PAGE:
Built specifically for e-MTB use, the SM E-Mountain saddle features a kick-tail profile that provides a more secure platform for your sit bones when riding up steep terrain. As you’re more likely to remain seated on an e-MTB, this ramp reduces the tendency for you to slide off the back of the saddle. The stock saddle on the Canyon Spectral:ON also has a kick-tail profile, but the ramp is much sharper and a little too noticeable. In comparison, the radius of the ramp on the Ergon SM E-Mountain saddle is more gentle, resulting in a more comfortable perch.

Further boosting comfort is the use of orthopaedic foam padding, which is layered with OrthoCell panels to even out pressure distribution. The saddle also uses a relief channel through the middle to promote flex, without the tendency to totally collapse inwards like a saddle that uses a full cutout. On top of that, you can choose between a S/M and a M/L size to get the best match for the width of your derrière.

Saddles are of course personal preference, but we really like the profile of the Ergon SM E-Mountain saddle, which provides a nice and stable platform under your sit bones. The kick-tail is profile is fantastic for seated climbing support, and the rounded edges around the sides and back of the saddle are very much welcome when descending with the saddle lowered. A highly recommended upgrade over the stock saddles on many e-MTBs out there.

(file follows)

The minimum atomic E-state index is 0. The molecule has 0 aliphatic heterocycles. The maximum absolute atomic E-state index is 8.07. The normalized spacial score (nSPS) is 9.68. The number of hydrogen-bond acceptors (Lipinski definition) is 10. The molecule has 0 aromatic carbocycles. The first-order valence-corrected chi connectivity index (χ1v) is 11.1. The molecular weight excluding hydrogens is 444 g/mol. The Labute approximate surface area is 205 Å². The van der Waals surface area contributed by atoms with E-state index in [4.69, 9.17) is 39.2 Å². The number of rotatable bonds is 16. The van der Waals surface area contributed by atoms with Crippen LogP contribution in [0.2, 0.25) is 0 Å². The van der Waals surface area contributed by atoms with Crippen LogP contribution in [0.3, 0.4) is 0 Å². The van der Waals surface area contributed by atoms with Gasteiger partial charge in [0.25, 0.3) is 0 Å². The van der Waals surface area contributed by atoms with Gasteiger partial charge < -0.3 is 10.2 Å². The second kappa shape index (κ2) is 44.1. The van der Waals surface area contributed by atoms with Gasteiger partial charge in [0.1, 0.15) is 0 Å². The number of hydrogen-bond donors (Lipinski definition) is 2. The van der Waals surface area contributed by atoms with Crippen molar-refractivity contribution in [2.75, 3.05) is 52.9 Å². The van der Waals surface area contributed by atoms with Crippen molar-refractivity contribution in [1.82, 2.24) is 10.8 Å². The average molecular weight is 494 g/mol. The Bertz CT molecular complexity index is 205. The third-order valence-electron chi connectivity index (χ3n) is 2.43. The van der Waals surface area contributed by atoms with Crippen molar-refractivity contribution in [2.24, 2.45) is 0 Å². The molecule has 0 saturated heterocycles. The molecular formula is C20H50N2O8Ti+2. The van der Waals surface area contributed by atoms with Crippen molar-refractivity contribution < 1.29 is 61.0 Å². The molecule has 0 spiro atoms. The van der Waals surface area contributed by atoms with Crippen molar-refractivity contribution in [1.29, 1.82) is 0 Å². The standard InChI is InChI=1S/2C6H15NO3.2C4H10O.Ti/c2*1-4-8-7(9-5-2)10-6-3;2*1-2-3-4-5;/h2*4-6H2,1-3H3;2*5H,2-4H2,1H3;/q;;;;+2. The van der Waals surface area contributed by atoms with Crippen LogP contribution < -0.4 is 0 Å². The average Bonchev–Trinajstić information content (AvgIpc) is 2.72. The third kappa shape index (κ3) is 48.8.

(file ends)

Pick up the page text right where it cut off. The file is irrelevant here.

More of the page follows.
Ergon GD1 EVO Factory Grips

ergon gd1 factory grips lock-on
The Ergon GD1 grips feature a tapered profile, an anti-slip tread pattern and a specially formulated rubber compound.

Also fitted to our Canyon Spectral:ON CF 8 test bike is a set of the latest Ergon GD1 EVO grips. These might look fairly straightforward, but they’re surprisingly high tech with a subtly tapered conical profile that becomes thicker towards the outer edge of the grip. Look a little closer, and you’ll see a series of one-way traction grooves moulded into the grip surface, providing more surface area for your fingers to latch onto when heaving the bars up and over a drop on the trail.

Like all of Ergon’s mountain bike grips, the GD1s are asymmetric with left and right-specific patterns, and there’s also a ‘top’. Installation requires a 3mm hex key, with the wide CNC machined alloy lockrings clamping down securely without the need for excessive torque to keep them put.

The set we’ve got uses the high-end Factory rubber – a specially formulated compound that’s made in Germany and is designed to offer increased durability despite its tacky feel. In addition to black and green colours, the GD1 also comes in Standard and Slim sizes, so you can pick the right size grip for your paws.

Industry Nine Hydra Torque Caps

Wil recently completed a custom build on his new Specialized Chisel LTD, which is rolling on a set of Crank Brothers Synthesis XCT 11 wheels. These are built with ultra-buzzy Industry Nine Hydra hubs, which include standard QR15 end caps for the front hub. To better match his RockShox SID SL fork, Wil purchased a set of oversized Torque Caps designed specifically to mate up with the oversized dropouts.